I feel it’s only gotten bigger.
Sure, it’s a relatively small part of the larger $730 billion outdoor recreation economy, but the jobs are clean and don’t destroy the environment.
Hell, you want a beautiful and untrammeled environment to ride your bike through!
Aside from all that money to the economy, we know that bicycle recreation also creates 1.1 million jobs in this country and produces $17.7 billion a year in federal and state taxes.
Retailers win too. They got $53 billion in sales in 2006 because of bicycle recreation.
What Montana small business doesn’t want a piece of that action?
The average spending by a person in the US on non-motorized apparel, equipment, accessories and services comes to $118 a year. When it comes to the same for children, the amount is $13.
The average amounts adults spend when recreating via non-motorized travel in the US is like so:
- Food & Drink: $15
- Transportation: $15
- Recreation: $9
- Souvenirs: $5
That's for a day trip. When we factor in overnight trips it looks like this:
- Food & Drink: $34
- Transportation: $32
- Recreation: $21
- Souvenirs: $17
- Lodging: $48
We know from the state’s January economic report that 11.7 million tourists came to Montana in 2015 and that they added $3.6 billion to our economy.
More than 2.8 million people went to our state parks and more than 6 million went to Glacier and Yellowstone.
In 2012 we know that more than 565,000 cyclists came to Montana and they spent $377 million in the state.
In January 2014 the University of Montana put out a 143-page report called Analysis of Touring Cyclists (PDF).
Here are some highlights:
- The average age of a cycling tourist in Montana is 53-years-old.
- The average household income of cycling tourists to Montana is $75,000 to $150,000.
- Most of Montana’s cycling tourists come from Washington, California, Oregon, Montana and Colorado. People from 18 different countries were identified as well.
- 92% of cycling tourists in Montana plan multi-day trips.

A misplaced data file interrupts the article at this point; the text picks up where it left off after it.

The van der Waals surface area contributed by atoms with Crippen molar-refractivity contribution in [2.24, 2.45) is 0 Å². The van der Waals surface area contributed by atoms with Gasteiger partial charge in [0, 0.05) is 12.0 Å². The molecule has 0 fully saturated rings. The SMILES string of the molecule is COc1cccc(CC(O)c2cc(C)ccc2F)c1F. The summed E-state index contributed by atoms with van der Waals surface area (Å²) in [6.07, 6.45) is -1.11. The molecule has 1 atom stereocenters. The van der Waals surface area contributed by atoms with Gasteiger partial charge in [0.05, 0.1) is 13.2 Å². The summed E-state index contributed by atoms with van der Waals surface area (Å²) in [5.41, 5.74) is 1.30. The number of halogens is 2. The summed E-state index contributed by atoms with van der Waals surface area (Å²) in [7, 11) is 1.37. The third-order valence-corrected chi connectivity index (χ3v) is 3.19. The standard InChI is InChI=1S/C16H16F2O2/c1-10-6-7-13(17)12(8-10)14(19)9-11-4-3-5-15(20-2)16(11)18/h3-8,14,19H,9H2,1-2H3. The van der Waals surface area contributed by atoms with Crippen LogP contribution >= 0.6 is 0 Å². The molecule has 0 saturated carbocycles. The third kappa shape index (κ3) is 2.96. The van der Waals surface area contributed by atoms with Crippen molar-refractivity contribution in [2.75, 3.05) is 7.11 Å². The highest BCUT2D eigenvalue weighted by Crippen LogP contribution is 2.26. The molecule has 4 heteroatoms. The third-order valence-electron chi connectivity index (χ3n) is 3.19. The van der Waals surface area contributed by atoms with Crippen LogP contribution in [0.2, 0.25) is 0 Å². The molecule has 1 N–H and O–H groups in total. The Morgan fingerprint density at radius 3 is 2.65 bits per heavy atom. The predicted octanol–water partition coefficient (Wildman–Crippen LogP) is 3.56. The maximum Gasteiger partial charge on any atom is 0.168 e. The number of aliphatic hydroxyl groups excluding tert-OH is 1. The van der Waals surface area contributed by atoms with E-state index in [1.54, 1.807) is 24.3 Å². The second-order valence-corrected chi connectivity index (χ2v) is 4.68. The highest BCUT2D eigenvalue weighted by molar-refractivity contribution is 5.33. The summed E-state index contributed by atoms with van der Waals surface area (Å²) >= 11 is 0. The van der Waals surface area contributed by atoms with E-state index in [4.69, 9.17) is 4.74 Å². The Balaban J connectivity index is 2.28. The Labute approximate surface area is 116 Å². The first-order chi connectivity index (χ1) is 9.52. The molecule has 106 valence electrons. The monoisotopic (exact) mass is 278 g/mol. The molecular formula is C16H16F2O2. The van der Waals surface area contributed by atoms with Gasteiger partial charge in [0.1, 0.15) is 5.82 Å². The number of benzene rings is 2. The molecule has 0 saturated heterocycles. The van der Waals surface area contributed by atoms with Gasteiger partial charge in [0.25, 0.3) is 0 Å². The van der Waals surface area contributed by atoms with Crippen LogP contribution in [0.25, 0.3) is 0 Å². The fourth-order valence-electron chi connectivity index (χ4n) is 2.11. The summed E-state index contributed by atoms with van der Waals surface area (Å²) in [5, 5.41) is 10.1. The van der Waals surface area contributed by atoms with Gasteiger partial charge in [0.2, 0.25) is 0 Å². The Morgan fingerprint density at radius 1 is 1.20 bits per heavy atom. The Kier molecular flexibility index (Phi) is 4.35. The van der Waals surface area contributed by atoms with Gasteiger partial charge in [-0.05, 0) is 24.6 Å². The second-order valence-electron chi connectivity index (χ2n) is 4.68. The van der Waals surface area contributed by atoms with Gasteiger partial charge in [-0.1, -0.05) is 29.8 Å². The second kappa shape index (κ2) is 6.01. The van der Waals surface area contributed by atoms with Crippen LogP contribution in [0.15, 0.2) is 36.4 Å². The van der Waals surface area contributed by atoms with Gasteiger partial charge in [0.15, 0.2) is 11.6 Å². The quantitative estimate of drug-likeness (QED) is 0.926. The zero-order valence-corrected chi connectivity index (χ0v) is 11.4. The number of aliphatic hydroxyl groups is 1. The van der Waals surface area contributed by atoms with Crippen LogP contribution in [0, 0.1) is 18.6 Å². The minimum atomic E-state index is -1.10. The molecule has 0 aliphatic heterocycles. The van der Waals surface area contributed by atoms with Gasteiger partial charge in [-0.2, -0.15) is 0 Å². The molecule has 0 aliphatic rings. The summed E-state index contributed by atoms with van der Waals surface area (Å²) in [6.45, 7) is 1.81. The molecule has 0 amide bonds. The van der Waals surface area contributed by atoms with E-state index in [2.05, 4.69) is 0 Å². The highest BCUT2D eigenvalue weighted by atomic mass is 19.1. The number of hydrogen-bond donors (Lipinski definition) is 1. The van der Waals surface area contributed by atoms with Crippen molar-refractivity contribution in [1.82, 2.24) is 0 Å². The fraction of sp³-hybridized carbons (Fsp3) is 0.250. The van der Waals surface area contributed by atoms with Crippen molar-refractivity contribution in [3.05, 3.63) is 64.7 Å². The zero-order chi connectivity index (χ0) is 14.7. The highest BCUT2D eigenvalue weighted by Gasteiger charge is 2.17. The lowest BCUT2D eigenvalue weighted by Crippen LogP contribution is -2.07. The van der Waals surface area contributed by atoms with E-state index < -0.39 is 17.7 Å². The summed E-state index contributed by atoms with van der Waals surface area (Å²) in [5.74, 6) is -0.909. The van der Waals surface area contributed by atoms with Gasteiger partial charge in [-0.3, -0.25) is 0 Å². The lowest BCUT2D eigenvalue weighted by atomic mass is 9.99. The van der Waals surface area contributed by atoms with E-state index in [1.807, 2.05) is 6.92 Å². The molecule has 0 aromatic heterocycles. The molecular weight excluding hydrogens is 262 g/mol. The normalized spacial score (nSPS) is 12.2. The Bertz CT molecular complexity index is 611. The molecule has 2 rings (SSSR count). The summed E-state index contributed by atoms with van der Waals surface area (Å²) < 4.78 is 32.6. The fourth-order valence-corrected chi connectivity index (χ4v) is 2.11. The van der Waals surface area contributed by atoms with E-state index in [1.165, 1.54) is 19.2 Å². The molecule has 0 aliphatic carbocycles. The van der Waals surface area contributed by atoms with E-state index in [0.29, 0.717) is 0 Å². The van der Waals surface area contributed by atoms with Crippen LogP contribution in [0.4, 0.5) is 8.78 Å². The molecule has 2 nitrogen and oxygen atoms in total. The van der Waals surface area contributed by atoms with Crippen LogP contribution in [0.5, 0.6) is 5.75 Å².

- The average spending of these cycling tourists is $75 a day with an average stay of 8 days. Adventure Cycling says they could be spending as much as $103 a day.
- 40% of these cycling tourists visited historical sites, 38% went to Lewis & Clark sites, 37% watched wildlife, 33% went on hikes, and 29% visited local breweries.
- Most Montana cycling tourists site their “most memorable aspects of Montana cycling” as the scenic vistas, the hospitality of locals, and the challenging aspects of the mountain passes/descents.
- Most cycling tourists want to travel 60 miles a day on their bikes.
So lots of info there about bicycle tourism in Montana.
I hope this sector of our economy grows.
Sure, it’s service-industry and it’s keyed toward tourists, but I feel many engaged in it like what they’re doing.
Hell, who wouldn’t want to go on a fun bike ride through mountain trails and get paid for it…and perhaps get a nice tip as well?
Not a bad way to spend a summer day in Montana.
There are a few main areas of the market that Montana cycling companies would want to target:
- Self-Guided Rides/Tours
- Guided Rides/Tours
- Bike Hire/Share
- Cycle-Friendly Accommodation
- Cycle-Friendly Food & Beverage
It’s clear this is a big part of our recreation economy. We can make it bigger, and places like Missoula are doing that with sponsored bike races that run through town.
I’ve seen at least two of these this year and hopefully other localities will do the same.
It creates interest and brings in people from out of state. It creates spending, and many people benefit.
It also keeps our environment clean and green.
Let’s talk about bicycle tourism more. When we do that more people will be aware of it and the state will benefit.